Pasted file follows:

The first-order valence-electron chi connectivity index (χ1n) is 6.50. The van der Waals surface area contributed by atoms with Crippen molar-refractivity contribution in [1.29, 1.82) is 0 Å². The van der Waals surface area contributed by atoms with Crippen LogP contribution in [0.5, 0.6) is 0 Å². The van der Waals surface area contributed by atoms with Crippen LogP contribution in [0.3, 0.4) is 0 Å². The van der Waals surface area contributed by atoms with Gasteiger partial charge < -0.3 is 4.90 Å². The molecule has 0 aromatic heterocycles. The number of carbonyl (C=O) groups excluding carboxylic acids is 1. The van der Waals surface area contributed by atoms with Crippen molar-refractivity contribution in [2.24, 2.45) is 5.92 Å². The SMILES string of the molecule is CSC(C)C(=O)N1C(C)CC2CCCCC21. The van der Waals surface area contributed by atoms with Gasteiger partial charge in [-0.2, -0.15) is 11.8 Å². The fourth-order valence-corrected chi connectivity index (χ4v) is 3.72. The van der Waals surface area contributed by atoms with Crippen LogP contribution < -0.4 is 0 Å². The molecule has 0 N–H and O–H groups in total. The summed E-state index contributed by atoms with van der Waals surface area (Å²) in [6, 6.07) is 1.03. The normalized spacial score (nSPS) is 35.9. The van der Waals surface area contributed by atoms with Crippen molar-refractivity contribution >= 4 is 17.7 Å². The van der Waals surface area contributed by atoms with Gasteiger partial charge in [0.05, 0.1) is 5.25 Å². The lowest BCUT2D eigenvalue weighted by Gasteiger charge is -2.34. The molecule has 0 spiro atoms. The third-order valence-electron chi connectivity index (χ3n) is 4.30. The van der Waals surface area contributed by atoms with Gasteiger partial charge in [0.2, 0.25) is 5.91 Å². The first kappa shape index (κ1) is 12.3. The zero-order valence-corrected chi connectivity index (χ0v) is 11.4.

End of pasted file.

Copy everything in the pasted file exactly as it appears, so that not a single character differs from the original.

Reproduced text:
The first-order valence-electron chi connectivity index (χ1n) is 6.50. The van der Waals surface area contributed by atoms with Crippen molar-refractivity contribution in [1.29, 1.82) is 0 Å². The van der Waals surface area contributed by atoms with Crippen LogP contribution in [0.5, 0.6) is 0 Å². The van der Waals surface area contributed by atoms with Crippen LogP contribution in [0.3, 0.4) is 0 Å². The van der Waals surface area contributed by atoms with Gasteiger partial charge < -0.3 is 4.90 Å². The molecule has 0 aromatic heterocycles. The number of carbonyl (C=O) groups excluding carboxylic acids is 1. The van der Waals surface area contributed by atoms with Crippen molar-refractivity contribution in [2.24, 2.45) is 5.92 Å². The SMILES string of the molecule is CSC(C)C(=O)N1C(C)CC2CCCCC21. The van der Waals surface area contributed by atoms with Gasteiger partial charge in [-0.2, -0.15) is 11.8 Å². The fourth-order valence-corrected chi connectivity index (χ4v) is 3.72. The van der Waals surface area contributed by atoms with Crippen LogP contribution < -0.4 is 0 Å². The molecule has 0 N–H and O–H groups in total. The summed E-state index contributed by atoms with van der Waals surface area (Å²) in [6, 6.07) is 1.03. The normalized spacial score (nSPS) is 35.9. The van der Waals surface area contributed by atoms with Crippen molar-refractivity contribution >= 4 is 17.7 Å². The van der Waals surface area contributed by atoms with Gasteiger partial charge in [0.05, 0.1) is 5.25 Å². The lowest BCUT2D eigenvalue weighted by Gasteiger charge is -2.34. The molecule has 0 spiro atoms. The third-order valence-electron chi connectivity index (χ3n) is 4.30. The van der Waals surface area contributed by atoms with Gasteiger partial charge in [0.2, 0.25) is 5.91 Å². The first kappa shape index (κ1) is 12.3. The zero-order valence-corrected chi connectivity index (χ0v) is 11.4.